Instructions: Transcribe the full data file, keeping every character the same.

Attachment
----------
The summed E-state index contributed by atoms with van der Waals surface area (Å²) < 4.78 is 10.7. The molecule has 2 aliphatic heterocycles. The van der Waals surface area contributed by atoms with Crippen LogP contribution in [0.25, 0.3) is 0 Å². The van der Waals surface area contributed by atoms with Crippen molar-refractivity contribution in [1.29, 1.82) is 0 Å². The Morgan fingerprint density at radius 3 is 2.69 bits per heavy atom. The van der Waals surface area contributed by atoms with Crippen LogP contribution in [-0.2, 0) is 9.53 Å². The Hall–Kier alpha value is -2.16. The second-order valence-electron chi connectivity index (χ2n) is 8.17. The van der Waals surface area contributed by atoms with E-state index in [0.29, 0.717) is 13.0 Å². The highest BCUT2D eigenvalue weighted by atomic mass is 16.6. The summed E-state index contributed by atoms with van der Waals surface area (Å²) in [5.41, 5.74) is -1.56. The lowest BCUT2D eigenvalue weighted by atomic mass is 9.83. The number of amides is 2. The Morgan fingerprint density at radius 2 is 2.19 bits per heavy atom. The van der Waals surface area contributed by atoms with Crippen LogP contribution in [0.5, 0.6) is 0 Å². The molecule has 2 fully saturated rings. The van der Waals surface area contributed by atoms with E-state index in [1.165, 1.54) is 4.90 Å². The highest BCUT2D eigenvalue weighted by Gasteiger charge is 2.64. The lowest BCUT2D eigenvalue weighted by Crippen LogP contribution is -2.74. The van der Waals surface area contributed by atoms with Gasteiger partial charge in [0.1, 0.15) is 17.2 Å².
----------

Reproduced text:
The summed E-state index contributed by atoms with van der Waals surface area (Å²) < 4.78 is 10.7. The molecule has 2 aliphatic heterocycles. The van der Waals surface area contributed by atoms with Crippen LogP contribution in [0.25, 0.3) is 0 Å². The van der Waals surface area contributed by atoms with Crippen molar-refractivity contribution in [1.29, 1.82) is 0 Å². The Morgan fingerprint density at radius 3 is 2.69 bits per heavy atom. The van der Waals surface area contributed by atoms with Crippen LogP contribution in [-0.2, 0) is 9.53 Å². The Hall–Kier alpha value is -2.16. The second-order valence-electron chi connectivity index (χ2n) is 8.17. The van der Waals surface area contributed by atoms with E-state index in [0.29, 0.717) is 13.0 Å². The highest BCUT2D eigenvalue weighted by atomic mass is 16.6. The summed E-state index contributed by atoms with van der Waals surface area (Å²) in [5.41, 5.74) is -1.56. The lowest BCUT2D eigenvalue weighted by atomic mass is 9.83. The number of amides is 2. The Morgan fingerprint density at radius 2 is 2.19 bits per heavy atom. The van der Waals surface area contributed by atoms with Crippen LogP contribution in [0.5, 0.6) is 0 Å². The molecule has 2 fully saturated rings. The van der Waals surface area contributed by atoms with E-state index in [1.165, 1.54) is 4.90 Å². The highest BCUT2D eigenvalue weighted by Gasteiger charge is 2.64. The lowest BCUT2D eigenvalue weighted by Crippen LogP contribution is -2.74. The van der Waals surface area contributed by atoms with Gasteiger partial charge in [0.1, 0.15) is 17.2 Å².